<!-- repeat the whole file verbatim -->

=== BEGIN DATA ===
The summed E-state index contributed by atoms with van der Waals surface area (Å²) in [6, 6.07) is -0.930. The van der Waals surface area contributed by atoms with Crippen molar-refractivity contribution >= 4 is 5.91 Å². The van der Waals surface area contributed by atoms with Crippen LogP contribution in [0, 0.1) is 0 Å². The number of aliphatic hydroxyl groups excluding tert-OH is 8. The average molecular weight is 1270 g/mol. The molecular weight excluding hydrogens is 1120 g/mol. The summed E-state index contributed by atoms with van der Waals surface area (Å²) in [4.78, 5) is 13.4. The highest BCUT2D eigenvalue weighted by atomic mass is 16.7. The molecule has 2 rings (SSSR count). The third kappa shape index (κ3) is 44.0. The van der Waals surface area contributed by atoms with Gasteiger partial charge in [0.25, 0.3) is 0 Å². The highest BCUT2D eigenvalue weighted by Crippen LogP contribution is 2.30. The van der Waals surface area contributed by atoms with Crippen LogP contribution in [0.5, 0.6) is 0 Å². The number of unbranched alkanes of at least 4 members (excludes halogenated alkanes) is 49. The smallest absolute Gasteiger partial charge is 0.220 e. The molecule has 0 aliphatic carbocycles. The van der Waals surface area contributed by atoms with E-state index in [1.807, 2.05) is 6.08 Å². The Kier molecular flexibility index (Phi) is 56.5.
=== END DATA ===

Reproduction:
The summed E-state index contributed by atoms with van der Waals surface area (Å²) in [6, 6.07) is -0.930. The van der Waals surface area contributed by atoms with Crippen molar-refractivity contribution >= 4 is 5.91 Å². The van der Waals surface area contributed by atoms with Crippen LogP contribution in [0, 0.1) is 0 Å². The number of aliphatic hydroxyl groups excluding tert-OH is 8. The average molecular weight is 1270 g/mol. The molecular weight excluding hydrogens is 1120 g/mol. The summed E-state index contributed by atoms with van der Waals surface area (Å²) in [4.78, 5) is 13.4. The highest BCUT2D eigenvalue weighted by atomic mass is 16.7. The molecule has 2 rings (SSSR count). The third kappa shape index (κ3) is 44.0. The van der Waals surface area contributed by atoms with Gasteiger partial charge in [0.25, 0.3) is 0 Å². The highest BCUT2D eigenvalue weighted by Crippen LogP contribution is 2.30. The van der Waals surface area contributed by atoms with Crippen LogP contribution in [0.5, 0.6) is 0 Å². The number of unbranched alkanes of at least 4 members (excludes halogenated alkanes) is 49. The smallest absolute Gasteiger partial charge is 0.220 e. The molecule has 0 aliphatic carbocycles. The van der Waals surface area contributed by atoms with E-state index in [1.807, 2.05) is 6.08 Å². The Kier molecular flexibility index (Phi) is 56.5.